When President Biden took office, I assumed there would be fewer lawsuits against the government’s immigration policies and that, even as a seasoned immigration attorney with a healthy litigation practice, I would spend less time in court. I prepared to shift the bulk of my time to helping my corporate clients with more routine immigration case work.

I was wrong. While the Biden administration has reversed some Trump immigration policies and regulations, in court it continues to defend its authority to restrict certain foreign nationals from the U.S. (i.e., travel bans), it continues to defend the lengthy delays in processing times for work authorization and interviews at U.S. Consulates, and to defend its narrow interpretations of visa eligibility that impede high-skilled immigration.

In the past year, I’ve won several high-profile and important cases against the government, including successfully challenging the State Department’s visa suspension policies and overturning agency interpretation of “specialty occupation” jobs, the primary visa category for high-skilled foreign workers. By challenging the government on issues that are critical to U.S. companies and their economic competitiveness, we achieved significant progress for the U.S. immigration system and for U.S. businesses and thousands of their foreign national employees. For instance, our victory against the visa suspension policy paved the way for the State Department to announce in November that the new rules requiring foreign travelers to be vaccinated to enter the U.S. would not prevent them from applying for or obtaining a visa at a U.S. consulate. In another case, we won a decades-long argument over how the government interpreted the job role of “market research analyst” for purposes of visa eligibility. The win will hopefully broaden eligibility for many “analyst” roles, including computer analysts that most U.S. employers depend on to fill tech jobs.

The Biden administration has appealed many of these recent cases, so employers should not expect the system to become easier to navigate anytime soon. As global mobility resumes and pandemic-related pressure on the immigration system intensifies, litigation can be an important tool in an employer’s arsenal to overcome restrictive policies.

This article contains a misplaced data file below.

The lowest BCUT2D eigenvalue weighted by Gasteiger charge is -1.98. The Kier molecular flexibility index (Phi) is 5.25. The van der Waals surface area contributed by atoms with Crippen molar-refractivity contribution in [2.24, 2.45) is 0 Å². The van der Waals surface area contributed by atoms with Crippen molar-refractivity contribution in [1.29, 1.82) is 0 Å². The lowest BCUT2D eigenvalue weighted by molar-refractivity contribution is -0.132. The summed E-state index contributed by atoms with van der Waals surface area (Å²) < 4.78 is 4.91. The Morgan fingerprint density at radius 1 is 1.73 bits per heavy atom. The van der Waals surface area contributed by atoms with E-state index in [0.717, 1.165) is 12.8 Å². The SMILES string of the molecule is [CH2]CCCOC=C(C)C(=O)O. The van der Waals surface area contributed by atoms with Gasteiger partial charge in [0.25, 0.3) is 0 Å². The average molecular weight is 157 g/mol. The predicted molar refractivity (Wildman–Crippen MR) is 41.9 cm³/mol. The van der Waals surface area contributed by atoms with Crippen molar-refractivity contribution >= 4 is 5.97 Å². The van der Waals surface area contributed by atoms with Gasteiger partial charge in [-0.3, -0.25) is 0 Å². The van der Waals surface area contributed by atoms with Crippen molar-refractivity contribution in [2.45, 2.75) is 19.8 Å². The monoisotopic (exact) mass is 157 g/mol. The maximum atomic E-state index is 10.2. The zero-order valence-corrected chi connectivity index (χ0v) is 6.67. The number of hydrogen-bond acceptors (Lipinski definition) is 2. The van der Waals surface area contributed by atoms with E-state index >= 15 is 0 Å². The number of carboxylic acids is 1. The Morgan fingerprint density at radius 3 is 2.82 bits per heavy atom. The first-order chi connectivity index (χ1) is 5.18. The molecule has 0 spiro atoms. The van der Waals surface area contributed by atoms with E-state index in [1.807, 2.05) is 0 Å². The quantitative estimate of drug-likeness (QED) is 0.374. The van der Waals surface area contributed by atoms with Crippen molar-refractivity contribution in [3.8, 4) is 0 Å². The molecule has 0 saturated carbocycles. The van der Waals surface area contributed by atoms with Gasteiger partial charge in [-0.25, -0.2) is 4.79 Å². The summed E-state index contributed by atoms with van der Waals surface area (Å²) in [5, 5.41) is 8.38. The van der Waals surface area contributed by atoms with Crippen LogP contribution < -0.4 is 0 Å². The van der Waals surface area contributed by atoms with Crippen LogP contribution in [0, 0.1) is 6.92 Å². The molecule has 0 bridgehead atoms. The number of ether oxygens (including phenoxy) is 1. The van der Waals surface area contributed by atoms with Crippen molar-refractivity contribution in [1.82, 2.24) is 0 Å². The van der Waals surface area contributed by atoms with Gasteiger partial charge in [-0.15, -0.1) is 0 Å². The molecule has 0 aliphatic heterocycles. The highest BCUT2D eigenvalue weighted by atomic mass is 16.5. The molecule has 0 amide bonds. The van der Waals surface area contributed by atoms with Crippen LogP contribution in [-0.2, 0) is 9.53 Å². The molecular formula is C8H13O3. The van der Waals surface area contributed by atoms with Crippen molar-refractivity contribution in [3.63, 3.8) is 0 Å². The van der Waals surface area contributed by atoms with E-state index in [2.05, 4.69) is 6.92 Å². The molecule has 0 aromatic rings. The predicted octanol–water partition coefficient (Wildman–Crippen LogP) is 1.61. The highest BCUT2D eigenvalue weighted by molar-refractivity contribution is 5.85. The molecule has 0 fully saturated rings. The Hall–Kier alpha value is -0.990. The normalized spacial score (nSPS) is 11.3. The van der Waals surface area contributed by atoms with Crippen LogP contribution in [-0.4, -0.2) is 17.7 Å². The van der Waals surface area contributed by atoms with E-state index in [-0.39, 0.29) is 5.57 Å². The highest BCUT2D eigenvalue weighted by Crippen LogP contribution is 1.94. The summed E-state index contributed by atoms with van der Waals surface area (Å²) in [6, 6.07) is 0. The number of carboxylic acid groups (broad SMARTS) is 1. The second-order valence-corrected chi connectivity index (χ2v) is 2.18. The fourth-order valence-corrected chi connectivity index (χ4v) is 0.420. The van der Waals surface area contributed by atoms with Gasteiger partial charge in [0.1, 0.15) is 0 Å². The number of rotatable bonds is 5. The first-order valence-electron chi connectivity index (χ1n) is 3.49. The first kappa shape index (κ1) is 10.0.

And in this extremely tight labor market with rapid wage inflation, reflecting the continuing workforce crisis and immigration bottlenecks, employers should consider every available legal strategy to challenge immigration policies that are restricting them from filling critical vacancies. Fighting for employees can also give companies a hiring and retention advantage—the Great Resignation is less likely to sweep through workforces with a strong culture of loyalty, and being willing to go to bat for your employees sends a powerful message of support to your workforce.

Understandably, many companies instinctively shy away from litigating against the government, in part because of concerns about reputational risk—after all what business wants to make headlines for suing the United States? However, there are tools to protect a company’s need for discretion while advocating for its employees. Not all cases need to make headlines. In fact, most are resolved with no public attention. And the desire to stay out of the immigration spotlight must be balanced with the need to show employees that the company is fighting for them and their colleagues. Executives want to and need to stand up for their workforce, and asking the government to treat their employees fairly is one way a company can show that they value all employees and will look out for their rights.

While I routinely rely on creative tactics to keep clients out of court—from tapping the insight of my firm’s Government Strategies team in Washington to carefully crafting National Interest Exceptions to facilitate mobility in individual cases—sometimes litigation is necessary. It may become an even more important tool in reforming a broken immigration system as we grapple with the fallout of staffing shortages, pandemic backlogs and Congressional inaction. Employers represented by experienced litigators should not hesitate to challenge unfairly restrictive policies to protect the rights of employees and the financial interests of their businesses.

Jeff Joseph is a Partner in the Denver office of BAL. With more than two decades of experience advising companies on immigration law and policy, he is a well-known immigration advocate and currently serves as Treasurer on the Executive Committee of the American Immigration Lawyers Association and is nationally ranked in Chambers and Partners. He is bilingual in English and Spanish, and has given more than 200 lectures on immigration law.

This article was originally published in the California Business Journal on Feb. 7, 2022.

The information contained here is meant to be informational, and while BAL has made every effort to ensure the accuracy of the information, it is not promised or guaranteed to be complete. Readers of this information should not act upon any information contained on this alert/blog without seeking professional counsel. This alert does not constitute legal advice or create an attorney-client relationship. Any reference to prior results, does not imply or guarantee similar future outcomes.